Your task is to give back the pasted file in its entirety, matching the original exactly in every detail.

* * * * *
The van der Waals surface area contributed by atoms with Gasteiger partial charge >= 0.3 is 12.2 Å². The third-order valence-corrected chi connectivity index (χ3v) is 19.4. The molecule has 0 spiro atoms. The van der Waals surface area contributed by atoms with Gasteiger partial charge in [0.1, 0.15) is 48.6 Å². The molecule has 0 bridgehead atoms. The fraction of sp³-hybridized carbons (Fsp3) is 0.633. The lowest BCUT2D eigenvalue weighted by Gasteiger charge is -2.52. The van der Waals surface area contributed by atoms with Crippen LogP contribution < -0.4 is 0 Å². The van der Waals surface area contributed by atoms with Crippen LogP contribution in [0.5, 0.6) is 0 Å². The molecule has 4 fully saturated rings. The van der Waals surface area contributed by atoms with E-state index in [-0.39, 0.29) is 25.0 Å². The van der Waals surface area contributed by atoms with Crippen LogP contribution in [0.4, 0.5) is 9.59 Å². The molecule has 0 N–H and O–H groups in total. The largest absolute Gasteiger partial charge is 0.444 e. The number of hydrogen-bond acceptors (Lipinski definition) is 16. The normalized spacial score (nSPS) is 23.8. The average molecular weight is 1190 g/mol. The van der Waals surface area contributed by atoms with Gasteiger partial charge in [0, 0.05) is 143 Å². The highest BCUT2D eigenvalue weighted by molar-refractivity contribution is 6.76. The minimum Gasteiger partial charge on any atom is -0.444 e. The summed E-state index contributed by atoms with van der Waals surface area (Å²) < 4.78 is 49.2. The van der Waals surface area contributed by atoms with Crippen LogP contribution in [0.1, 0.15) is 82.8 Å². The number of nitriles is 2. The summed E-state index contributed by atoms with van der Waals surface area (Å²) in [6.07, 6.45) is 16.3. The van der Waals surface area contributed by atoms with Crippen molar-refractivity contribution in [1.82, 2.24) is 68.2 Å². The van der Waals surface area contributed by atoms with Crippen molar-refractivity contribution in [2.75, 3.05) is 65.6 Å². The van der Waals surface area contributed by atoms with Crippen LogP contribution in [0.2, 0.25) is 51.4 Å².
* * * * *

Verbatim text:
The van der Waals surface area contributed by atoms with Gasteiger partial charge >= 0.3 is 12.2 Å². The third-order valence-corrected chi connectivity index (χ3v) is 19.4. The molecule has 0 spiro atoms. The van der Waals surface area contributed by atoms with Gasteiger partial charge in [0.1, 0.15) is 48.6 Å². The molecule has 0 bridgehead atoms. The fraction of sp³-hybridized carbons (Fsp3) is 0.633. The lowest BCUT2D eigenvalue weighted by Gasteiger charge is -2.52. The van der Waals surface area contributed by atoms with Crippen LogP contribution < -0.4 is 0 Å². The van der Waals surface area contributed by atoms with Crippen LogP contribution in [0.5, 0.6) is 0 Å². The molecule has 4 fully saturated rings. The van der Waals surface area contributed by atoms with E-state index in [-0.39, 0.29) is 25.0 Å². The van der Waals surface area contributed by atoms with Crippen LogP contribution in [0.4, 0.5) is 9.59 Å². The molecule has 0 N–H and O–H groups in total. The largest absolute Gasteiger partial charge is 0.444 e. The number of hydrogen-bond acceptors (Lipinski definition) is 16. The normalized spacial score (nSPS) is 23.8. The average molecular weight is 1190 g/mol. The van der Waals surface area contributed by atoms with Gasteiger partial charge in [0, 0.05) is 143 Å². The highest BCUT2D eigenvalue weighted by molar-refractivity contribution is 6.76. The minimum Gasteiger partial charge on any atom is -0.444 e. The summed E-state index contributed by atoms with van der Waals surface area (Å²) < 4.78 is 49.2. The van der Waals surface area contributed by atoms with Crippen LogP contribution in [0.1, 0.15) is 82.8 Å². The number of nitriles is 2. The summed E-state index contributed by atoms with van der Waals surface area (Å²) in [6.07, 6.45) is 16.3. The van der Waals surface area contributed by atoms with Crippen molar-refractivity contribution in [1.82, 2.24) is 68.2 Å². The van der Waals surface area contributed by atoms with Crippen molar-refractivity contribution in [2.75, 3.05) is 65.6 Å². The van der Waals surface area contributed by atoms with Crippen LogP contribution in [0.2, 0.25) is 51.4 Å².